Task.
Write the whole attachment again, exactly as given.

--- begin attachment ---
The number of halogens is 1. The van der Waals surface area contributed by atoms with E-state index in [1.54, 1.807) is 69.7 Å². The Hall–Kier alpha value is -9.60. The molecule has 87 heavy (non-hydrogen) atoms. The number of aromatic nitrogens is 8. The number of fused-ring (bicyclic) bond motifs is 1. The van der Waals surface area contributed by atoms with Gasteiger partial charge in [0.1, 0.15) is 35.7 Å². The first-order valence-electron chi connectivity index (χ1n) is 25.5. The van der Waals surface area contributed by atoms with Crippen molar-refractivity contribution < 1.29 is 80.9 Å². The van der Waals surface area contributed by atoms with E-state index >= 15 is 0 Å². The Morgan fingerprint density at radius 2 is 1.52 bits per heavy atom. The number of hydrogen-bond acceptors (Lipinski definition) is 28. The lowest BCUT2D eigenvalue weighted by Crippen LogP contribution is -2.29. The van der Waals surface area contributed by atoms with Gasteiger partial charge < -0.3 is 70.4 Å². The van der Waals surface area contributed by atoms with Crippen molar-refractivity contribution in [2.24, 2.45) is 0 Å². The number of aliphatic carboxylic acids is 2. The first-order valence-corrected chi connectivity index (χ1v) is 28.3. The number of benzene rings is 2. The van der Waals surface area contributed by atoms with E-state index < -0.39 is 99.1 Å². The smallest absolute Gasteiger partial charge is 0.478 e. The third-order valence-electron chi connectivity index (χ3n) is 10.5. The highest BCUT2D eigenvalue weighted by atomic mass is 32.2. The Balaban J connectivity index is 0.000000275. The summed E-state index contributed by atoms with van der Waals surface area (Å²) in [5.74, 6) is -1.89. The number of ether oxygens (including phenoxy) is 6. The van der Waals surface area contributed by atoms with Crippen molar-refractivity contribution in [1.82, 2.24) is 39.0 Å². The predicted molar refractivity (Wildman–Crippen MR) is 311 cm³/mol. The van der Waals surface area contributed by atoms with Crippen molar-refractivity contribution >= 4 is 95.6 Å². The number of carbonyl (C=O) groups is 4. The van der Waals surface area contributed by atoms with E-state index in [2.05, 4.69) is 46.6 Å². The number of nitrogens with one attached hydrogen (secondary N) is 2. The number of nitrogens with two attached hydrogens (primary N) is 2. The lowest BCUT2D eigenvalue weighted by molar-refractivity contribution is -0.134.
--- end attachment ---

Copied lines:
The number of halogens is 1. The van der Waals surface area contributed by atoms with E-state index in [1.54, 1.807) is 69.7 Å². The Hall–Kier alpha value is -9.60. The molecule has 87 heavy (non-hydrogen) atoms. The number of aromatic nitrogens is 8. The number of fused-ring (bicyclic) bond motifs is 1. The van der Waals surface area contributed by atoms with Gasteiger partial charge in [0.1, 0.15) is 35.7 Å². The first-order valence-electron chi connectivity index (χ1n) is 25.5. The van der Waals surface area contributed by atoms with Crippen molar-refractivity contribution < 1.29 is 80.9 Å². The van der Waals surface area contributed by atoms with E-state index >= 15 is 0 Å². The Morgan fingerprint density at radius 2 is 1.52 bits per heavy atom. The number of hydrogen-bond acceptors (Lipinski definition) is 28. The lowest BCUT2D eigenvalue weighted by Crippen LogP contribution is -2.29. The van der Waals surface area contributed by atoms with Gasteiger partial charge < -0.3 is 70.4 Å². The van der Waals surface area contributed by atoms with Crippen molar-refractivity contribution in [2.24, 2.45) is 0 Å². The number of aliphatic carboxylic acids is 2. The first-order valence-corrected chi connectivity index (χ1v) is 28.3. The number of benzene rings is 2. The van der Waals surface area contributed by atoms with E-state index < -0.39 is 99.1 Å². The smallest absolute Gasteiger partial charge is 0.478 e. The third-order valence-electron chi connectivity index (χ3n) is 10.5. The highest BCUT2D eigenvalue weighted by atomic mass is 32.2. The Balaban J connectivity index is 0.000000275. The summed E-state index contributed by atoms with van der Waals surface area (Å²) in [5.74, 6) is -1.89. The number of ether oxygens (including phenoxy) is 6. The van der Waals surface area contributed by atoms with Crippen molar-refractivity contribution in [1.82, 2.24) is 39.0 Å². The predicted molar refractivity (Wildman–Crippen MR) is 311 cm³/mol. The van der Waals surface area contributed by atoms with Crippen molar-refractivity contribution >= 4 is 95.6 Å². The number of carbonyl (C=O) groups is 4. The van der Waals surface area contributed by atoms with E-state index in [2.05, 4.69) is 46.6 Å². The number of nitrogens with one attached hydrogen (secondary N) is 2. The number of nitrogens with two attached hydrogens (primary N) is 2. The lowest BCUT2D eigenvalue weighted by molar-refractivity contribution is -0.134.